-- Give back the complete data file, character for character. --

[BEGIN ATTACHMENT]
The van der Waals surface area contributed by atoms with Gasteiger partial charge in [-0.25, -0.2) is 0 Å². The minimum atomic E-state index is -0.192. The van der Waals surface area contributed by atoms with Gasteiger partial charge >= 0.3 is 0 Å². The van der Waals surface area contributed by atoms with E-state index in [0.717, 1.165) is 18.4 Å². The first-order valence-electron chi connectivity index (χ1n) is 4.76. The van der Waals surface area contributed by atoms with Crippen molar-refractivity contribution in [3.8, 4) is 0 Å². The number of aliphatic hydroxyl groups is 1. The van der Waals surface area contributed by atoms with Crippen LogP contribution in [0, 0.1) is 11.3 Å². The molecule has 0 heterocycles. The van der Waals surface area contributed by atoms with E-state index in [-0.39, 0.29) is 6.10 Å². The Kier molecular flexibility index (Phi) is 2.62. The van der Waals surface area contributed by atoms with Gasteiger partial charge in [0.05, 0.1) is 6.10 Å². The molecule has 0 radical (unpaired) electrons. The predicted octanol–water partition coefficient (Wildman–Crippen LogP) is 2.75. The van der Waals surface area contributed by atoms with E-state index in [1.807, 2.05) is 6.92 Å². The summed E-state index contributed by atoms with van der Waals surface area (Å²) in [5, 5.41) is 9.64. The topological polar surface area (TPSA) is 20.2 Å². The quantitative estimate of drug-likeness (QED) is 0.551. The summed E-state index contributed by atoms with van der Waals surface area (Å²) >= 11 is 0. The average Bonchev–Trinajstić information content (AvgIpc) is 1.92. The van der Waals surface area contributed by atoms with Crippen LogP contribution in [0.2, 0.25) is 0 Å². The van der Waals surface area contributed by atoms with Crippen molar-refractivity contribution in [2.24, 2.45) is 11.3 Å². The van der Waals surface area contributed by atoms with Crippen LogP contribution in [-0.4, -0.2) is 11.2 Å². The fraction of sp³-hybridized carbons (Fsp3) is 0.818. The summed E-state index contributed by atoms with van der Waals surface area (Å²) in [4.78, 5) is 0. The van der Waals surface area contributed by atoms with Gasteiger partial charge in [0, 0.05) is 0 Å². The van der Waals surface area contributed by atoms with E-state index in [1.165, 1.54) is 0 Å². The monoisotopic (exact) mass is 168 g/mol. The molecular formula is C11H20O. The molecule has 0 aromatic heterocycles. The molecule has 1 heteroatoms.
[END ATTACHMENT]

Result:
The van der Waals surface area contributed by atoms with Gasteiger partial charge in [-0.25, -0.2) is 0 Å². The minimum atomic E-state index is -0.192. The van der Waals surface area contributed by atoms with Gasteiger partial charge >= 0.3 is 0 Å². The van der Waals surface area contributed by atoms with E-state index in [0.717, 1.165) is 18.4 Å². The first-order valence-electron chi connectivity index (χ1n) is 4.76. The van der Waals surface area contributed by atoms with Crippen molar-refractivity contribution in [3.8, 4) is 0 Å². The number of aliphatic hydroxyl groups is 1. The van der Waals surface area contributed by atoms with Crippen LogP contribution in [0, 0.1) is 11.3 Å². The molecule has 0 heterocycles. The van der Waals surface area contributed by atoms with E-state index in [-0.39, 0.29) is 6.10 Å². The Kier molecular flexibility index (Phi) is 2.62. The van der Waals surface area contributed by atoms with Gasteiger partial charge in [0.05, 0.1) is 6.10 Å². The molecule has 0 radical (unpaired) electrons. The predicted octanol–water partition coefficient (Wildman–Crippen LogP) is 2.75. The van der Waals surface area contributed by atoms with E-state index in [1.807, 2.05) is 6.92 Å². The summed E-state index contributed by atoms with van der Waals surface area (Å²) in [5, 5.41) is 9.64. The topological polar surface area (TPSA) is 20.2 Å². The quantitative estimate of drug-likeness (QED) is 0.551. The summed E-state index contributed by atoms with van der Waals surface area (Å²) >= 11 is 0. The average Bonchev–Trinajstić information content (AvgIpc) is 1.92. The van der Waals surface area contributed by atoms with Crippen LogP contribution in [0.2, 0.25) is 0 Å². The van der Waals surface area contributed by atoms with Crippen molar-refractivity contribution in [2.24, 2.45) is 11.3 Å². The van der Waals surface area contributed by atoms with Crippen LogP contribution in [-0.4, -0.2) is 11.2 Å². The fraction of sp³-hybridized carbons (Fsp3) is 0.818. The summed E-state index contributed by atoms with van der Waals surface area (Å²) in [4.78, 5) is 0. The van der Waals surface area contributed by atoms with Gasteiger partial charge in [0, 0.05) is 0 Å². The van der Waals surface area contributed by atoms with E-state index in [1.165, 1.54) is 0 Å². The monoisotopic (exact) mass is 168 g/mol. The molecular formula is C11H20O. The molecule has 0 aromatic heterocycles. The molecule has 1 heteroatoms.